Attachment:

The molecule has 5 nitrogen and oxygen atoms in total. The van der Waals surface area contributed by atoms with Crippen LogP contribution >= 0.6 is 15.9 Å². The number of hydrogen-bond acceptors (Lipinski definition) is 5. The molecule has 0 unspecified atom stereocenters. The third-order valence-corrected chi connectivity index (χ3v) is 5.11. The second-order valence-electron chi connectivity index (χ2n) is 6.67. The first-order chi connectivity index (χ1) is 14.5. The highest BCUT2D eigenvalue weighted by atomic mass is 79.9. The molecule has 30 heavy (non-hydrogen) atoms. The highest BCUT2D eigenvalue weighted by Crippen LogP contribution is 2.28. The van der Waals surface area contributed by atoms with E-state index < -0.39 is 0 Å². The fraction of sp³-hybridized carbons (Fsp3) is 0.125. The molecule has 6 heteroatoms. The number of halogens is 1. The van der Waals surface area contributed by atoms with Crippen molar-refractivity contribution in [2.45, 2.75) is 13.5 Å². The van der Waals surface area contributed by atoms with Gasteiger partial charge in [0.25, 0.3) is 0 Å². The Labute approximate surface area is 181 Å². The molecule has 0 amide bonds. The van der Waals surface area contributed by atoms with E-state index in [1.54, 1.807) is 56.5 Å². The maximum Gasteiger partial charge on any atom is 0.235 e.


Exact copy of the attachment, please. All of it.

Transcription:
The molecule has 5 nitrogen and oxygen atoms in total. The van der Waals surface area contributed by atoms with Crippen LogP contribution >= 0.6 is 15.9 Å². The number of hydrogen-bond acceptors (Lipinski definition) is 5. The molecule has 0 unspecified atom stereocenters. The third-order valence-corrected chi connectivity index (χ3v) is 5.11. The second-order valence-electron chi connectivity index (χ2n) is 6.67. The first-order chi connectivity index (χ1) is 14.5. The highest BCUT2D eigenvalue weighted by atomic mass is 79.9. The molecule has 30 heavy (non-hydrogen) atoms. The highest BCUT2D eigenvalue weighted by Crippen LogP contribution is 2.28. The van der Waals surface area contributed by atoms with E-state index < -0.39 is 0 Å². The fraction of sp³-hybridized carbons (Fsp3) is 0.125. The molecule has 6 heteroatoms. The number of halogens is 1. The van der Waals surface area contributed by atoms with Crippen molar-refractivity contribution in [2.45, 2.75) is 13.5 Å². The van der Waals surface area contributed by atoms with Gasteiger partial charge in [0.25, 0.3) is 0 Å². The Labute approximate surface area is 181 Å². The molecule has 0 amide bonds. The van der Waals surface area contributed by atoms with E-state index in [1.54, 1.807) is 56.5 Å². The maximum Gasteiger partial charge on any atom is 0.235 e.